• What particular piece of information am I being asked to find?
  • How are the three possible answers different?
  • What key words will help me identify the answer?

You might think that these questions are just adding to the amount of information you have to process, but with practice, you will be able to ask and answer them in seconds. For example, in Cambridge 13 Test 2, there is this multiple choice question:

When doing his experiment, Jim was surprised by
A      how much natural material was needed to make the dye
B      the fact that dyes were available on the Internet
C      the time that he had toleave the fabric in the dye

Now, this is A LOT of information to process in only a short time while you are listening, but you could simplify it very easily using our three questions:

  • What piece of information am I being asked to find? What surprised Jim.
  • How are the three MCQ options different? A = quantity B = availability¬†C = time
  • What key words will help me identify the answer? Let’s underline them:

When doing his experiment, Jim was surprised by
A      how much natural material was needed to make the dye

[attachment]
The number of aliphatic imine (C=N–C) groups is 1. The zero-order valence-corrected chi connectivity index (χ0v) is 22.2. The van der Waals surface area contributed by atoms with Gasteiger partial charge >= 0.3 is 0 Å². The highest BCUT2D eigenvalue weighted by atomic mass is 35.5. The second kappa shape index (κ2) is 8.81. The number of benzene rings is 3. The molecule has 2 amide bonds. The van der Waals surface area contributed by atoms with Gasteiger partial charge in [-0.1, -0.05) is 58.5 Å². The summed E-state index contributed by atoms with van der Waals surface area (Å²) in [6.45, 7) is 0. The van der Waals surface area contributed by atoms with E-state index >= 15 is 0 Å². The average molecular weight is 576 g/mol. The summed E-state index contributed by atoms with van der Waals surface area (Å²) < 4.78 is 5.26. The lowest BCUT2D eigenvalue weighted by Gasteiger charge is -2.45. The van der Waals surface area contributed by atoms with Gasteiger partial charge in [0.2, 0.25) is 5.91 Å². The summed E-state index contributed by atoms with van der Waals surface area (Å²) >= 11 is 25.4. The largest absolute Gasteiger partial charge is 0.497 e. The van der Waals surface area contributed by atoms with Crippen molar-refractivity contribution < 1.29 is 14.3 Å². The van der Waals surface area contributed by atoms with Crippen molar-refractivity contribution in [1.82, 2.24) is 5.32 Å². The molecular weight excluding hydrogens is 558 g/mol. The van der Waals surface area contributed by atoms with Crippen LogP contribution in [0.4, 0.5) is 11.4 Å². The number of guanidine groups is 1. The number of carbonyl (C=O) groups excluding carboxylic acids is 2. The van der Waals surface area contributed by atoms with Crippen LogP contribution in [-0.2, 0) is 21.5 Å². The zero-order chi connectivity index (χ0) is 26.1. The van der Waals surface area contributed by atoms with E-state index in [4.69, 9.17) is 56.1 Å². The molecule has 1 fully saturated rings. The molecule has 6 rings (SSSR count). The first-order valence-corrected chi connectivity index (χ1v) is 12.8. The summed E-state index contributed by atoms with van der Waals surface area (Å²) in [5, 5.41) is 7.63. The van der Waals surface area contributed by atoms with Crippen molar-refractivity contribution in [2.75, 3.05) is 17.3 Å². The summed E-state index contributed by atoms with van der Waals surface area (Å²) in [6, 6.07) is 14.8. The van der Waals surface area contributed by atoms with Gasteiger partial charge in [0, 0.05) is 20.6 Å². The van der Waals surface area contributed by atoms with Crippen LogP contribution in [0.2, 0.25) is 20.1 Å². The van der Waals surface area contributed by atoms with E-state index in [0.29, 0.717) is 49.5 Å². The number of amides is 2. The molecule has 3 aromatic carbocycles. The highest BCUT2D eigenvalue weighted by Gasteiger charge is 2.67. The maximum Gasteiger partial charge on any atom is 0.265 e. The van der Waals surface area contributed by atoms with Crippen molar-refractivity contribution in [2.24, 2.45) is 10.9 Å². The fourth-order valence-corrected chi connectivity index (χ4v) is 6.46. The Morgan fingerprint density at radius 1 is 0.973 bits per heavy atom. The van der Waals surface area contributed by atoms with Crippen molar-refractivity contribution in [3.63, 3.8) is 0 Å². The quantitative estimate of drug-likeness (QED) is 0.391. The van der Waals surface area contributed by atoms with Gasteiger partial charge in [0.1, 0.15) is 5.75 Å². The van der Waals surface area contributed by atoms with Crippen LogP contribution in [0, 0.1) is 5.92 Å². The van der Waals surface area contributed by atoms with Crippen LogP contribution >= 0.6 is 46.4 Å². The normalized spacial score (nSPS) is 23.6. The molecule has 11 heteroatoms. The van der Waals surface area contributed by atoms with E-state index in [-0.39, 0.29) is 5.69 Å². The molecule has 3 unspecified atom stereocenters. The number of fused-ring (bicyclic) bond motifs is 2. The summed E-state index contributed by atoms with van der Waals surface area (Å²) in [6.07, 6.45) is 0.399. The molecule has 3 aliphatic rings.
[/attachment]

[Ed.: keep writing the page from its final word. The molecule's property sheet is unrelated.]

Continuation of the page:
B      the fact that dyes were available on the Internet
C      the time that he had to leave the fabric in the dye

When you start practicing, it might take you a long time to analyse the questions, but the more you do, the quicker it should become. I find that Question 2 is the most useful – once you know how each of the possible answers differ, you are often able to identify the correct information in the script.¬†At the very least, you should attempt to underline the key words in each of the MCQ options –¬†this will help you a lot once the CD starts.


5. Cross out the WRONG ANSWERS

Many years ago, when I was teaching at an Australian university, I was lucky enough to be sent to attend an exam creation workshop run by Claire Macdowell, who is the author of the Cambridge book New Insight Into IELTS, and who wrote/has written real IELTS exams for many years.

During one seminar, we discussed the difficulty of creating high-quality listening MCQ’s (it is hard to write good distractors that attract weak students but are easily discarded by high level ones), and she told me that, in general, the three possible IELTS “answers” can be categorised like this: